How to Qualify for a Small Business Loan in 7 Steps

How to qualify for a business loan

As a small business owner, there will come a time when extra capital is needed in the form of a small business loan. Whether you need financing to manage gaps in cash flow or even expand your business, the process of how to qualify for a small business loan can be overwhelming and time-consuming.

By understanding what you need to qualify for a business loan, which type of loan best fits your business needs, and how to apply for small business financing, you can set your business up for success.

To help you get started, we’ve put together a comprehensive guide on how to qualify for a small business loan in just 7 simple steps:

1. Before You Apply, Make Sure You’re Ready to Seek Financing

The first step in your financing journey is to determine why you need a small business loan. This should be the first question you ask yourself. Some small businesses owners have very specific needs, while others have a range of functions that require working capital, such as expanding retail space, covering payroll, growing product offerings, and more. The reasons behind needing the money will help drive your financing route moving forward.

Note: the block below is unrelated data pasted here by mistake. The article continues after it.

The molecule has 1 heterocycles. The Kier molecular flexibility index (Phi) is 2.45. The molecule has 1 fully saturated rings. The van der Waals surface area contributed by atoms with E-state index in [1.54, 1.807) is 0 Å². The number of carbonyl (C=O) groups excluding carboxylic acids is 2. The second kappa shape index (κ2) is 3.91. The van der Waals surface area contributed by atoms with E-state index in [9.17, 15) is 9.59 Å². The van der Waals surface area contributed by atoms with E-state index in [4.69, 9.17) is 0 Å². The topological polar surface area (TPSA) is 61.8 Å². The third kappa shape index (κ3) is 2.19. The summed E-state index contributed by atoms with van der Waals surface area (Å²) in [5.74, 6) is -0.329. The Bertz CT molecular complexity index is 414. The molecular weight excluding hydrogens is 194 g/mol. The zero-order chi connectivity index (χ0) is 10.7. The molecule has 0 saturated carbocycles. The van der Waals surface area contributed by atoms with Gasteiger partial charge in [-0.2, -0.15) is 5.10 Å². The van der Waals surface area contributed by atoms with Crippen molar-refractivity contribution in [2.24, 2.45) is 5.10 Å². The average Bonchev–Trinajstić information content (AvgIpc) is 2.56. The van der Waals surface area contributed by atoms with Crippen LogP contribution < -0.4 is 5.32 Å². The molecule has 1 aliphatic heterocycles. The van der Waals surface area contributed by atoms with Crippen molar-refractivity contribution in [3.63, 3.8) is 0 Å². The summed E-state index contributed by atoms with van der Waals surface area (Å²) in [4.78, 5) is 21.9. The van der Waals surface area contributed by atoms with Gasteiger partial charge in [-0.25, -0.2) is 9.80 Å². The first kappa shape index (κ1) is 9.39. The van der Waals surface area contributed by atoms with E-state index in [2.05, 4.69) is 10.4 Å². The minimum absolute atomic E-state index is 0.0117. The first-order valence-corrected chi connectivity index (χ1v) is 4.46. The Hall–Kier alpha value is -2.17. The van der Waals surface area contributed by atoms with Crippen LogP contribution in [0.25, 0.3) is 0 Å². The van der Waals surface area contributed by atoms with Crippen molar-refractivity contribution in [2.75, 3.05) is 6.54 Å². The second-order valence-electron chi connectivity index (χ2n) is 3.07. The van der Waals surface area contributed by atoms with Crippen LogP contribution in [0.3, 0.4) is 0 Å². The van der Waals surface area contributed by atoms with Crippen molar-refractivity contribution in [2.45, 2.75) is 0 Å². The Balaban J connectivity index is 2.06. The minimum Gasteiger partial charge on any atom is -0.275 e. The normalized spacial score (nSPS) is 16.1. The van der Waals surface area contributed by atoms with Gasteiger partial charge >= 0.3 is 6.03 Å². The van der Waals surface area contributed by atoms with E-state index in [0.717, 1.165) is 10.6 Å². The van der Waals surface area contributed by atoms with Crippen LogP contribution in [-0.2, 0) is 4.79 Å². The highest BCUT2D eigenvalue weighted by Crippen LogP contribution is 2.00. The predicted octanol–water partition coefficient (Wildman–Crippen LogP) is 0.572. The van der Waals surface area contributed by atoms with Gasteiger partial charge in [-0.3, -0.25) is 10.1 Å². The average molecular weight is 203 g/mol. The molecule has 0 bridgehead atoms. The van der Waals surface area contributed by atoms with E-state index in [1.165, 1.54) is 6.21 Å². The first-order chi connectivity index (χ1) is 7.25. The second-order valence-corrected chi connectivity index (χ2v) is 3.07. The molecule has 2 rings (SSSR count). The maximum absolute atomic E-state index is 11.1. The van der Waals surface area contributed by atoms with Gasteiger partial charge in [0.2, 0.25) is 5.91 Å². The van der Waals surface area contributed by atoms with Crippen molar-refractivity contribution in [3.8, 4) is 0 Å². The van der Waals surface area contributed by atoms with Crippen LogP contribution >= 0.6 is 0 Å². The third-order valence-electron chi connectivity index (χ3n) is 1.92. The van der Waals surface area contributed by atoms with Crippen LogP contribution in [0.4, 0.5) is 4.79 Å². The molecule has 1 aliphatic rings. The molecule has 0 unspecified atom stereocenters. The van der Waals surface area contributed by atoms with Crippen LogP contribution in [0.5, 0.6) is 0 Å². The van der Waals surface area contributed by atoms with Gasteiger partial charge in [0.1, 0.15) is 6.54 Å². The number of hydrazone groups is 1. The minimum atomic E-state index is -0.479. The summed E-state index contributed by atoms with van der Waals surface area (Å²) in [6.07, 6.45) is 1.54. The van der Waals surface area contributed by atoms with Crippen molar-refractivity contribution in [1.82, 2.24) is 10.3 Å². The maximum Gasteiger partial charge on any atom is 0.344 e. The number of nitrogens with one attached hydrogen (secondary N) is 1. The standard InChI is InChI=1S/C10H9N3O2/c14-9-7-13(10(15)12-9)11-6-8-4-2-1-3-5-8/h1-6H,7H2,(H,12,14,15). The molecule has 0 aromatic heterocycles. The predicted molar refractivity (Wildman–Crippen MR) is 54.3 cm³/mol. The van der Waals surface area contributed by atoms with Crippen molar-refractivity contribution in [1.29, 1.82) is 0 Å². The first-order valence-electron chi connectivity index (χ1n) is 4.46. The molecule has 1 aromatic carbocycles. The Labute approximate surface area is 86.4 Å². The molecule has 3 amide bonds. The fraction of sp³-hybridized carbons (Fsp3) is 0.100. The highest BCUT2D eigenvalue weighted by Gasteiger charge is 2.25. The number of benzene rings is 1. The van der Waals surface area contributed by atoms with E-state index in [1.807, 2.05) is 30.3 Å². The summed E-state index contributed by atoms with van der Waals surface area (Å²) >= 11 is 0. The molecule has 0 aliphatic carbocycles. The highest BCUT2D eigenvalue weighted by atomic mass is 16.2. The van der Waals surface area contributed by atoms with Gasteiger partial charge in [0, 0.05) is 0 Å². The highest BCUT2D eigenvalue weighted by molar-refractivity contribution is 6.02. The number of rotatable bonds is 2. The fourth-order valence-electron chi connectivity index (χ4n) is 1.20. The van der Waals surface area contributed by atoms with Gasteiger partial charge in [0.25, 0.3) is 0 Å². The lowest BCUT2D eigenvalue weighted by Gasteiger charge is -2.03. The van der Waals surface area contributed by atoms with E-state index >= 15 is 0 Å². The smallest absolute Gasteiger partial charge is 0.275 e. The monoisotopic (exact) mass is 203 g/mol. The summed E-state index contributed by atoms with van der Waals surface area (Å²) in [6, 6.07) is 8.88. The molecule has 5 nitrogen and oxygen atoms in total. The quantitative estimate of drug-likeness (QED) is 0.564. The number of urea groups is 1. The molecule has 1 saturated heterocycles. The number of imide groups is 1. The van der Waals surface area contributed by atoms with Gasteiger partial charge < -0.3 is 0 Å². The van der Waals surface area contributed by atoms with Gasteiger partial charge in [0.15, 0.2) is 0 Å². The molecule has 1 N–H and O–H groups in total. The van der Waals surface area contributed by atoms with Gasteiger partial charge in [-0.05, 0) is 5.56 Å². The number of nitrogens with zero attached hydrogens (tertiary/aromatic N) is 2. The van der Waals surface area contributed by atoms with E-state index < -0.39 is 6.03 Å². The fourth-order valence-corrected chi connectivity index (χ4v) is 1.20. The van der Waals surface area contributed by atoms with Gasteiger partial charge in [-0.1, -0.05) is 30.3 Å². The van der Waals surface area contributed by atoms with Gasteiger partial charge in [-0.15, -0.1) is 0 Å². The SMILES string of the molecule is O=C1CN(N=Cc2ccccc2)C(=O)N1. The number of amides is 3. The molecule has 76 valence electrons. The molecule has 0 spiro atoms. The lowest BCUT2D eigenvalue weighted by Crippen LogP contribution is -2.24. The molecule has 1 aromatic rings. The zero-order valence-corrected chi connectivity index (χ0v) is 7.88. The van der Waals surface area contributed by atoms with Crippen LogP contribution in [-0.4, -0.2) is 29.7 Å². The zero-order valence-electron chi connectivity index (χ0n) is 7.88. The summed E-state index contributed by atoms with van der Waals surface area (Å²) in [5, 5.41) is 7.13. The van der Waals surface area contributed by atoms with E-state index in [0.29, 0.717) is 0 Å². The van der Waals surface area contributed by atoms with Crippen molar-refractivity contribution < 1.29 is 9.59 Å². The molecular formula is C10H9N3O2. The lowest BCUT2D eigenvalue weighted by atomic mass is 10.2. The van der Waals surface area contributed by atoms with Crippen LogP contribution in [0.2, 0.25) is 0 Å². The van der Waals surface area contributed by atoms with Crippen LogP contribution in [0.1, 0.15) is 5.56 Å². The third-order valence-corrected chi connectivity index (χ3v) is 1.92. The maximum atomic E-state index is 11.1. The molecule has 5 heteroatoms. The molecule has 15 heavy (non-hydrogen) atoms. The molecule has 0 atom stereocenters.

After you’ve determined why you need a small business loan, you need to consider how much financing your business needs and your capacity to repay the loan. You don’t want to make the mistake of borrowing more than you can afford to pay back. It’s good to go into the process with a ballpark figure in mind.

Speaking with a financial advisor may help you better understand your business’s financial health as well as determine how much you can afford.

The best way to determine an amount your business can easily manage is by reviewing your business qualifications, financial statements, and revenue flow. Make sure to do research beforehand so your loan advisor can better understand your financing needs to help you find the perfect loan. 

2. Work on Your Personal and Business Credit Scores

Credit scores are a major determining factor in evaluating if your business qualifies for a small business loan and the types of loans it can qualify for.

Since most small businesses don’t have a great deal of history, this means your personal credit score may be a greater focus for lenders over your business’s credit score. With this in mind, your focus should be on boosting your score before applying for small business financing.

There are many ways to boost your credit score, but a few options to start with are paying your bills in full and on time, asking for a higher credit limit, and resolving any inaccuracies on your credit report.